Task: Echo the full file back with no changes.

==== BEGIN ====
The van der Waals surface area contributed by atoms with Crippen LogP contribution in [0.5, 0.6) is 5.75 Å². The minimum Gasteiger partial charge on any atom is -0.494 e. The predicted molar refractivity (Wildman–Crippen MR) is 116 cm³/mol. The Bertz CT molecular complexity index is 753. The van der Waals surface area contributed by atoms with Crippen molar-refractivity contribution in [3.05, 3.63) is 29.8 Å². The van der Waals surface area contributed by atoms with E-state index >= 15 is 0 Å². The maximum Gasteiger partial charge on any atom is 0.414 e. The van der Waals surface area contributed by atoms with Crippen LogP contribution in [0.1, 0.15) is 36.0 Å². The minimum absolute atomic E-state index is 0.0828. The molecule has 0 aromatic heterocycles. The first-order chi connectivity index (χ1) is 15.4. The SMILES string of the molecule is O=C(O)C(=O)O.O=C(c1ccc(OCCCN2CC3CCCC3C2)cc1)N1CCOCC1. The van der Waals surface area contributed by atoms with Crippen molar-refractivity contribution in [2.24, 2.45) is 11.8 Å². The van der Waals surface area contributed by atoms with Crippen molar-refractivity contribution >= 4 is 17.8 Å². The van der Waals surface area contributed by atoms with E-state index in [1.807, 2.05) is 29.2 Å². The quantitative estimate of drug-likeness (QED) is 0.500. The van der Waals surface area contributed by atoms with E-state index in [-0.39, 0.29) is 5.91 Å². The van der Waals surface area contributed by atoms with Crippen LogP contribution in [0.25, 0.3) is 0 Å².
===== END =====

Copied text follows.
The van der Waals surface area contributed by atoms with Crippen LogP contribution in [0.5, 0.6) is 5.75 Å². The minimum Gasteiger partial charge on any atom is -0.494 e. The predicted molar refractivity (Wildman–Crippen MR) is 116 cm³/mol. The Bertz CT molecular complexity index is 753. The van der Waals surface area contributed by atoms with Crippen molar-refractivity contribution in [3.05, 3.63) is 29.8 Å². The van der Waals surface area contributed by atoms with E-state index >= 15 is 0 Å². The maximum Gasteiger partial charge on any atom is 0.414 e. The van der Waals surface area contributed by atoms with Crippen LogP contribution in [0.1, 0.15) is 36.0 Å². The minimum absolute atomic E-state index is 0.0828. The molecule has 0 aromatic heterocycles. The first-order chi connectivity index (χ1) is 15.4. The SMILES string of the molecule is O=C(O)C(=O)O.O=C(c1ccc(OCCCN2CC3CCCC3C2)cc1)N1CCOCC1. The van der Waals surface area contributed by atoms with Crippen molar-refractivity contribution in [2.24, 2.45) is 11.8 Å². The van der Waals surface area contributed by atoms with Crippen molar-refractivity contribution >= 4 is 17.8 Å². The van der Waals surface area contributed by atoms with E-state index in [1.807, 2.05) is 29.2 Å². The quantitative estimate of drug-likeness (QED) is 0.500. The van der Waals surface area contributed by atoms with E-state index in [-0.39, 0.29) is 5.91 Å². The van der Waals surface area contributed by atoms with Crippen LogP contribution in [0.25, 0.3) is 0 Å².